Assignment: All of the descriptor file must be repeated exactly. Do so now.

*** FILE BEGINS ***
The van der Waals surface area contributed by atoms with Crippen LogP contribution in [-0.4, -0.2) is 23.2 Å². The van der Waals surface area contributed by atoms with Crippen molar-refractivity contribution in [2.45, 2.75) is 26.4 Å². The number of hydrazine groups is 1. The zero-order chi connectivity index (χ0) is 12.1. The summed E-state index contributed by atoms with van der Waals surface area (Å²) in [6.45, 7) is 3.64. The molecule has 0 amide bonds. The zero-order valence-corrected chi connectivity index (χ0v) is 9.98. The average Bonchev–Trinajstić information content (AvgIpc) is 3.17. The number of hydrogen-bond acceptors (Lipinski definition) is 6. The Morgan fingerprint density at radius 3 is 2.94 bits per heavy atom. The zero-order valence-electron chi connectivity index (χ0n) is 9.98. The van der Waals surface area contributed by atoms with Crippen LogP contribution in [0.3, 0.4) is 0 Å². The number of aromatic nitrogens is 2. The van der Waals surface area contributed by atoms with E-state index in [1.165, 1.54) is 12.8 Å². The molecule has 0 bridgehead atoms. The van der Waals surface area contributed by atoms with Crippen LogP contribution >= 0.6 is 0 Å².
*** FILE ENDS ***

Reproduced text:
The van der Waals surface area contributed by atoms with Crippen LogP contribution in [-0.4, -0.2) is 23.2 Å². The van der Waals surface area contributed by atoms with Crippen molar-refractivity contribution in [2.45, 2.75) is 26.4 Å². The number of hydrazine groups is 1. The zero-order chi connectivity index (χ0) is 12.1. The summed E-state index contributed by atoms with van der Waals surface area (Å²) in [6.45, 7) is 3.64. The molecule has 0 amide bonds. The zero-order valence-corrected chi connectivity index (χ0v) is 9.98. The average Bonchev–Trinajstić information content (AvgIpc) is 3.17. The number of hydrogen-bond acceptors (Lipinski definition) is 6. The Morgan fingerprint density at radius 3 is 2.94 bits per heavy atom. The zero-order valence-electron chi connectivity index (χ0n) is 9.98. The van der Waals surface area contributed by atoms with Crippen LogP contribution in [0.3, 0.4) is 0 Å². The number of aromatic nitrogens is 2. The van der Waals surface area contributed by atoms with E-state index in [1.165, 1.54) is 12.8 Å². The molecule has 0 bridgehead atoms. The van der Waals surface area contributed by atoms with Crippen LogP contribution >= 0.6 is 0 Å².